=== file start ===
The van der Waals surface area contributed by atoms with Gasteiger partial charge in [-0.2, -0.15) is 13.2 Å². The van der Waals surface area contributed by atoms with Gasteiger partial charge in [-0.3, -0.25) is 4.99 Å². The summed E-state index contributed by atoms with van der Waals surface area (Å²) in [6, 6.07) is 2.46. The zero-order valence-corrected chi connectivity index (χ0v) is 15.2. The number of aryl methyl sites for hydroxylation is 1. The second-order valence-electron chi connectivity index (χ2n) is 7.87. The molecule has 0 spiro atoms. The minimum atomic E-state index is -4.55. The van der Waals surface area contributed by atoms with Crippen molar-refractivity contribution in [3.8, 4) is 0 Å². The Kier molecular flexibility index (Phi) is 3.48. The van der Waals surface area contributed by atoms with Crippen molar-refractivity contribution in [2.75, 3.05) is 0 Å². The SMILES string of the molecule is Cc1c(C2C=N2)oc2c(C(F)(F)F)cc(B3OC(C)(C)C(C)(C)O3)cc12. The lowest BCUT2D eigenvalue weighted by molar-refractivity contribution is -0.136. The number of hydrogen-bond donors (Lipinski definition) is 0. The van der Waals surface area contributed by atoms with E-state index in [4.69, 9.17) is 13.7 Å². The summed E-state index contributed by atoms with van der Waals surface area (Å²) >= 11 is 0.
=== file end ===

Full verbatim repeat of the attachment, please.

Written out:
The van der Waals surface area contributed by atoms with Gasteiger partial charge in [-0.2, -0.15) is 13.2 Å². The van der Waals surface area contributed by atoms with Gasteiger partial charge in [-0.3, -0.25) is 4.99 Å². The summed E-state index contributed by atoms with van der Waals surface area (Å²) in [6, 6.07) is 2.46. The zero-order valence-corrected chi connectivity index (χ0v) is 15.2. The number of aryl methyl sites for hydroxylation is 1. The second-order valence-electron chi connectivity index (χ2n) is 7.87. The molecule has 0 spiro atoms. The minimum atomic E-state index is -4.55. The van der Waals surface area contributed by atoms with Crippen molar-refractivity contribution in [3.8, 4) is 0 Å². The Kier molecular flexibility index (Phi) is 3.48. The van der Waals surface area contributed by atoms with Crippen molar-refractivity contribution in [2.75, 3.05) is 0 Å². The SMILES string of the molecule is Cc1c(C2C=N2)oc2c(C(F)(F)F)cc(B3OC(C)(C)C(C)(C)O3)cc12. The lowest BCUT2D eigenvalue weighted by molar-refractivity contribution is -0.136. The number of hydrogen-bond donors (Lipinski definition) is 0. The van der Waals surface area contributed by atoms with E-state index in [4.69, 9.17) is 13.7 Å². The summed E-state index contributed by atoms with van der Waals surface area (Å²) >= 11 is 0.